Paul Young came to an important personal revelation: there’s nothing to lose by living a life of faith and trust.
20 Million Copies
Paul is the author of The Shack. Over 20 million copies sold. The book was turned into a successful film featuring Octavia Spencer and Sam Worthington. (watch the Netflix trailer here.)
The Shack clearly connected with a wide audience and stirred up controversy. I was part of that audience. Controversy is not something people like Paul would shy away from. After what he endured, controversy is the least of his pain.
At the heart of the book is the most difficult of all theological complexities: the goodness of God and the problem of evil. How can a good God allow the kinds of horrific evil that humans and other creatures experience? Why doesn’t He do something to stop it? Why does God seem so unconcerned about suffering and injustice? Especially when that suffering occurs in the lives of the innocent and vulnerable.
Those questions were personal to Paul. Intensely personal.
“You can read The Shack as a story, but my intent was always more than that; a parable laden with metaphor. It is a true story, but not real. The shack itself represents the house on the inside that people help you build. It is the human heart, the uniquely crafted soul that can so easily be torn from its moorings and left to flounder in the waves of a storm-tossed world. Some of us had good help building the house of the soul. Many of us did not.”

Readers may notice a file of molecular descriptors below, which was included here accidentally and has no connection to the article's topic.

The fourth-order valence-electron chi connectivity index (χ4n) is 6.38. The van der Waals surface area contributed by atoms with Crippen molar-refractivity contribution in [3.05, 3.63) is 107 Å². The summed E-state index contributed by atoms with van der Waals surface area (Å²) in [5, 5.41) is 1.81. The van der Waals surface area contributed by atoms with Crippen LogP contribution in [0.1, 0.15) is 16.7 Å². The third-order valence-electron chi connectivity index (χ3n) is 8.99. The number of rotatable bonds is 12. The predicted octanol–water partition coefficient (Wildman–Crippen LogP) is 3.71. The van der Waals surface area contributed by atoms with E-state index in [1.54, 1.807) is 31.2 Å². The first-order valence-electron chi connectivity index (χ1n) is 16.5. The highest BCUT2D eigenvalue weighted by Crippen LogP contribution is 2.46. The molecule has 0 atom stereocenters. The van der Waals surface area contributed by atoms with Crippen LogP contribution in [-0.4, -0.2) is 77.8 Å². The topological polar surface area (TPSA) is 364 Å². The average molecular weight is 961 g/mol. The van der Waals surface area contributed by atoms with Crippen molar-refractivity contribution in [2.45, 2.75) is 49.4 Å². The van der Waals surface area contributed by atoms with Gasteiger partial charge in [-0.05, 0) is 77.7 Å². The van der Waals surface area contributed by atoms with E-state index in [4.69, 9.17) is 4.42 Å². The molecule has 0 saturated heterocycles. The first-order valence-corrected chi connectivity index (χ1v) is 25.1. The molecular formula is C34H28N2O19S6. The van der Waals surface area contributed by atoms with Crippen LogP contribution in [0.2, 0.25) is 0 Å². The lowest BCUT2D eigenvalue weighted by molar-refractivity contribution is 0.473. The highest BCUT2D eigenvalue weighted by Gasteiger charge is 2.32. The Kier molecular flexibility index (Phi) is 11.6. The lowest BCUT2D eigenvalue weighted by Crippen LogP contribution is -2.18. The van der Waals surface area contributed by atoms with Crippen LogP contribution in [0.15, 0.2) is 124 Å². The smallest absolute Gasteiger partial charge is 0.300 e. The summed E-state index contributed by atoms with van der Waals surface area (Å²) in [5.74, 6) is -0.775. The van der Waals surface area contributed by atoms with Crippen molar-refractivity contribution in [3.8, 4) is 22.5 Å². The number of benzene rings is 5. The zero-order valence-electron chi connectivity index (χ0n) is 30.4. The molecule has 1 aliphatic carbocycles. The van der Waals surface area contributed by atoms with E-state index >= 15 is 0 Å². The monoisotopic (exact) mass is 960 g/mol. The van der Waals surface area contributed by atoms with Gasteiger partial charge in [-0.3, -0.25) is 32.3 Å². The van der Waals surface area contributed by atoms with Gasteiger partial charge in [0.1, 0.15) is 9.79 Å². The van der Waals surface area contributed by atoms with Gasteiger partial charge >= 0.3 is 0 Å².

The shack in the woods is a metaphor for the house people build inside themselves to store secrets, addiction, and shame.
Paul initially printed just 15 copies of the novel for his family. He used the book to exorcise his pain over being repeatedly sexually abused as a young boy by tribe members in New Guinea.
At ten months old, Paul’s family moved from Canada to the highlands of New Guinea, now West Papua, to pursue work as missionaries. Young says he was sexually abused by members of the Dani Tribe and then later again at his boarding school.
“Our parents, barely adults themselves, endured staggering workloads that allowed little time for anything but ‘the call.’ Too often, the children of the mission were left to fend for themselves until they were old enough to be shuttled off to boarding school at five or six, where it was wrongly assumed that at least there they would be safe.”
Paul says, “it took fifty years to find that little child hidden in a closet deep in the basement recesses of a broken structure. It is me that God loves, with all my losses and hiding and devastating choices.
And it is you that God loves. You and me, we are the ones that Jesus, along with his Father and the Holy Spirit, left the ninety-nine to go find. This love is relentless, and we are not powerful enough to change it.”
If you live in Edmonton, you can hear Paul in person on May 10th. He is the keynote speaker at this year’s Little Warrior’s luncheon.
If you would like to learn more or purchase individual, virtual, or table tickets for the luncheon, please visit here.
Have you read the Shack? What do you think about the book? Please leave a comment below.
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